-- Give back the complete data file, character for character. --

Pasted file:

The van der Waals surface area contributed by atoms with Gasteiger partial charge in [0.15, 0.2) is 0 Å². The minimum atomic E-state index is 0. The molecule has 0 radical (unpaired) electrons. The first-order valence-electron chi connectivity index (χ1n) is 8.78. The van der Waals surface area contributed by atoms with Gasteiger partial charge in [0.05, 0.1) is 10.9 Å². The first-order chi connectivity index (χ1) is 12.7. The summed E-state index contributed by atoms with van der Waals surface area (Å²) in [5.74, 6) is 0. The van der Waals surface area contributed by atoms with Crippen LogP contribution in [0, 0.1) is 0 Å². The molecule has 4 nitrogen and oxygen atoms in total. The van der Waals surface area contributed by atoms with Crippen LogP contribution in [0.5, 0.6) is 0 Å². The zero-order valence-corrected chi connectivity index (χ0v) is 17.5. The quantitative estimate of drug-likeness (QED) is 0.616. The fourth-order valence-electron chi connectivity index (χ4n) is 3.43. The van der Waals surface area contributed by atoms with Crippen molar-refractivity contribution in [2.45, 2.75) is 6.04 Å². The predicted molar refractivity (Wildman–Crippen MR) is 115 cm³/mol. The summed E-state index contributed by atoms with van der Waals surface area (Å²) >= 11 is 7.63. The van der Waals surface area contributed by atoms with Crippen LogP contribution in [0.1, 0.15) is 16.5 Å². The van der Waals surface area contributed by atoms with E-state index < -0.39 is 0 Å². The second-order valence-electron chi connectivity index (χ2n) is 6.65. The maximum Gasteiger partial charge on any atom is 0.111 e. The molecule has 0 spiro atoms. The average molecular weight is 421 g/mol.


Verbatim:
The van der Waals surface area contributed by atoms with Gasteiger partial charge in [0.15, 0.2) is 0 Å². The minimum atomic E-state index is 0. The molecule has 0 radical (unpaired) electrons. The first-order valence-electron chi connectivity index (χ1n) is 8.78. The van der Waals surface area contributed by atoms with Gasteiger partial charge in [0.05, 0.1) is 10.9 Å². The first-order chi connectivity index (χ1) is 12.7. The summed E-state index contributed by atoms with van der Waals surface area (Å²) in [5.74, 6) is 0. The van der Waals surface area contributed by atoms with Crippen LogP contribution in [0, 0.1) is 0 Å². The molecule has 4 nitrogen and oxygen atoms in total. The van der Waals surface area contributed by atoms with Crippen LogP contribution in [0.5, 0.6) is 0 Å². The zero-order valence-corrected chi connectivity index (χ0v) is 17.5. The quantitative estimate of drug-likeness (QED) is 0.616. The fourth-order valence-electron chi connectivity index (χ4n) is 3.43. The van der Waals surface area contributed by atoms with Crippen molar-refractivity contribution in [2.45, 2.75) is 6.04 Å². The predicted molar refractivity (Wildman–Crippen MR) is 115 cm³/mol. The summed E-state index contributed by atoms with van der Waals surface area (Å²) >= 11 is 7.63. The van der Waals surface area contributed by atoms with Crippen LogP contribution in [0.1, 0.15) is 16.5 Å². The van der Waals surface area contributed by atoms with E-state index < -0.39 is 0 Å². The second-order valence-electron chi connectivity index (χ2n) is 6.65. The maximum Gasteiger partial charge on any atom is 0.111 e. The molecule has 0 spiro atoms. The average molecular weight is 421 g/mol.